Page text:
Beemiller’s condition worsened to Stage 3 after her first mastectomy (breast removal), as 5 of 17 lymph nodes removed were cancerous.“I currently remain high-risk, under medical surveillance, for possible metastatic disease that has progressed to my pelvis.”

After initial diagnosis, Beemiller would start “dense-dosing” chemotherapy, a treatment style conducted every other week, unlike traditional chemotherapy conducted once every other two-weeks.
Her treatment began December 2019 through October 2020, so did COVID-19 and a global pandemic.

These unfortunate circumstances prolonged Beemiller’s treatment, forcing her to endure two separate surgeries for mastectomies.

“I detoxed from chemo prior to my first mastectomy in mid-April where they removed lymph nodes, and completed 30-rounds of radiation from Memorial Day to Independence Day (5-days a week), before having my second mastectomy in early September,” Beemiller said.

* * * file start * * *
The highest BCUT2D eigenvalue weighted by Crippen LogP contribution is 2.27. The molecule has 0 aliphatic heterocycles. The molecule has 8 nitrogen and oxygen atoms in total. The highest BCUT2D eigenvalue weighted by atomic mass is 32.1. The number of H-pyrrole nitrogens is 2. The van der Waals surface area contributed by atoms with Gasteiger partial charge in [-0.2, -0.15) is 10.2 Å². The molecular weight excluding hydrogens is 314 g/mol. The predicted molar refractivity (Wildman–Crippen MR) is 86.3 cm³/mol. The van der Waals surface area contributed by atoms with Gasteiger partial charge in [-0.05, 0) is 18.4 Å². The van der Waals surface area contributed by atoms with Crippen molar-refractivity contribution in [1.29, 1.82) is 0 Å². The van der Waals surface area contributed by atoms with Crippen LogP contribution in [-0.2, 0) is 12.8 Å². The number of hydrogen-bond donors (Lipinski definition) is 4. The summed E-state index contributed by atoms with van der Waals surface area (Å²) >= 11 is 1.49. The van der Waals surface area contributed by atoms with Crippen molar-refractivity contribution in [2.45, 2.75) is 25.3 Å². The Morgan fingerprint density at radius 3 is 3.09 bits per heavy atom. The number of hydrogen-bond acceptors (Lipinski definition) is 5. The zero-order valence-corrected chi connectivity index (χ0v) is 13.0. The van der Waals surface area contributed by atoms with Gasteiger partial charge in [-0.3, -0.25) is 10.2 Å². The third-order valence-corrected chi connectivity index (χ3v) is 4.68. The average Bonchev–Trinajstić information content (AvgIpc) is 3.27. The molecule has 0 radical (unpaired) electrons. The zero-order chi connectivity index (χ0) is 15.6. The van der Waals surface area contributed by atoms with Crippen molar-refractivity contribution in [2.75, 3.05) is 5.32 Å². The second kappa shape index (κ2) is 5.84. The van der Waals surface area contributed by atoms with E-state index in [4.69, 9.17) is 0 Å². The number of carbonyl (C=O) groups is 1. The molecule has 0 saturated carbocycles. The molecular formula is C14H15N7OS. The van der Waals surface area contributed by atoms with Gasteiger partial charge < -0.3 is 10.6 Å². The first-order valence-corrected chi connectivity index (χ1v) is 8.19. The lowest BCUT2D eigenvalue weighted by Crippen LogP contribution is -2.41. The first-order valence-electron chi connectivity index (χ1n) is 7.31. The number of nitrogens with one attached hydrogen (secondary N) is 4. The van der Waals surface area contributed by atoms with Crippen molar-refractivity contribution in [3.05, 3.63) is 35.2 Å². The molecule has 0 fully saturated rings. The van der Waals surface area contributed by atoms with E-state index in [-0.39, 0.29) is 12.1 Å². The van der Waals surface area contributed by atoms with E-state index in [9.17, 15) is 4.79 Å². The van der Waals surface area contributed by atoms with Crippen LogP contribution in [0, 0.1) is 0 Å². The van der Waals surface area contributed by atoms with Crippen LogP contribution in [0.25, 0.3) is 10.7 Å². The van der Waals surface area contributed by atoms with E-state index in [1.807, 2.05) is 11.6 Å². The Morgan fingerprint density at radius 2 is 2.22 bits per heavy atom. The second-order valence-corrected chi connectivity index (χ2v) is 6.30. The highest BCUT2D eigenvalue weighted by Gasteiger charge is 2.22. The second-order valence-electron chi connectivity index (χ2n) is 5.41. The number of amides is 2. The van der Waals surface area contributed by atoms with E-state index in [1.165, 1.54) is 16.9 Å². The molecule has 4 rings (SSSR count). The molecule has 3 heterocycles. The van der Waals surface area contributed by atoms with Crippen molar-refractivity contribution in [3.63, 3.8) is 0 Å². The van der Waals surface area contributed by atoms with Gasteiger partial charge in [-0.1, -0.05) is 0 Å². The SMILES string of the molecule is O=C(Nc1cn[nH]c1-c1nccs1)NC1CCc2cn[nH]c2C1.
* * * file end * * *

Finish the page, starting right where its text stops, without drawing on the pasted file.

Murphy’s Law, the popular adage, can seem actual in Beemiller’s story.

Yet, the mother, wife and Navy officer decided to forge her own narrative, not defined by breast cancer, instead a story written of resilience and perseverance.

“My breast cancer is Estrogen and Progesterone positive (hormones feeding cancers growth), and I elected to have a total hysterectomy to reduce recurrence and eliminate requirement for bi-annual shots requiring daily hormone therapy medication to reduce hormone production...”

Beemiller admits her diagnosis to self and family were not easy…confusion and stress did ensue, but relief would come.